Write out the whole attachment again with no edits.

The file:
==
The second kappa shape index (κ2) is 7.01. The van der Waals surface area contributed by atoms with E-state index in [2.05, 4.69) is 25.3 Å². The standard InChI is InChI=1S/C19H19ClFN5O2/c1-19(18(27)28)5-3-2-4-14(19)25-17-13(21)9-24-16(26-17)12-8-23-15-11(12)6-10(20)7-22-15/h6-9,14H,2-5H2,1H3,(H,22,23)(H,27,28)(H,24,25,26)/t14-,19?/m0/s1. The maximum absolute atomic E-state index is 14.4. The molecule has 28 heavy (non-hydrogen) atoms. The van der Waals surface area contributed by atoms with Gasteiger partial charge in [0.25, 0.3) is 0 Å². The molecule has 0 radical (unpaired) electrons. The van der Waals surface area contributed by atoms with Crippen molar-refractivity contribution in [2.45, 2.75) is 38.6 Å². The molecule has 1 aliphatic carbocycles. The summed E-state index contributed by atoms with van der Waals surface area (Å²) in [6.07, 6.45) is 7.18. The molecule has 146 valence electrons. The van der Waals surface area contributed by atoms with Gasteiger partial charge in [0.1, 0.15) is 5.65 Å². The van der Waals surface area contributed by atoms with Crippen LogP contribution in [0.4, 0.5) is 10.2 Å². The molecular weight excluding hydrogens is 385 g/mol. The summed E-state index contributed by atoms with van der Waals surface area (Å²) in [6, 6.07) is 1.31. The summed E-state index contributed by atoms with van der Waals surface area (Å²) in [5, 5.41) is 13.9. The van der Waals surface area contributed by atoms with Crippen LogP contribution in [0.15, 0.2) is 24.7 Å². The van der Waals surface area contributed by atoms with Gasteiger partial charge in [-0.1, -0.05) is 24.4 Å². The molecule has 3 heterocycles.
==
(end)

The second kappa shape index (κ2) is 7.01. The van der Waals surface area contributed by atoms with E-state index in [2.05, 4.69) is 25.3 Å². The standard InChI is InChI=1S/C19H19ClFN5O2/c1-19(18(27)28)5-3-2-4-14(19)25-17-13(21)9-24-16(26-17)12-8-23-15-11(12)6-10(20)7-22-15/h6-9,14H,2-5H2,1H3,(H,22,23)(H,27,28)(H,24,25,26)/t14-,19?/m0/s1. The maximum absolute atomic E-state index is 14.4. The molecule has 28 heavy (non-hydrogen) atoms. The van der Waals surface area contributed by atoms with Gasteiger partial charge in [0.25, 0.3) is 0 Å². The molecule has 0 radical (unpaired) electrons. The van der Waals surface area contributed by atoms with Crippen molar-refractivity contribution in [2.45, 2.75) is 38.6 Å². The molecule has 1 aliphatic carbocycles. The summed E-state index contributed by atoms with van der Waals surface area (Å²) in [6.07, 6.45) is 7.18. The molecule has 146 valence electrons. The van der Waals surface area contributed by atoms with Gasteiger partial charge in [0.1, 0.15) is 5.65 Å². The van der Waals surface area contributed by atoms with Crippen LogP contribution in [0.4, 0.5) is 10.2 Å². The molecular weight excluding hydrogens is 385 g/mol. The summed E-state index contributed by atoms with van der Waals surface area (Å²) in [6, 6.07) is 1.31. The summed E-state index contributed by atoms with van der Waals surface area (Å²) in [5, 5.41) is 13.9. The van der Waals surface area contributed by atoms with Crippen LogP contribution in [0.15, 0.2) is 24.7 Å². The van der Waals surface area contributed by atoms with Gasteiger partial charge in [-0.1, -0.05) is 24.4 Å². The molecule has 3 heterocycles.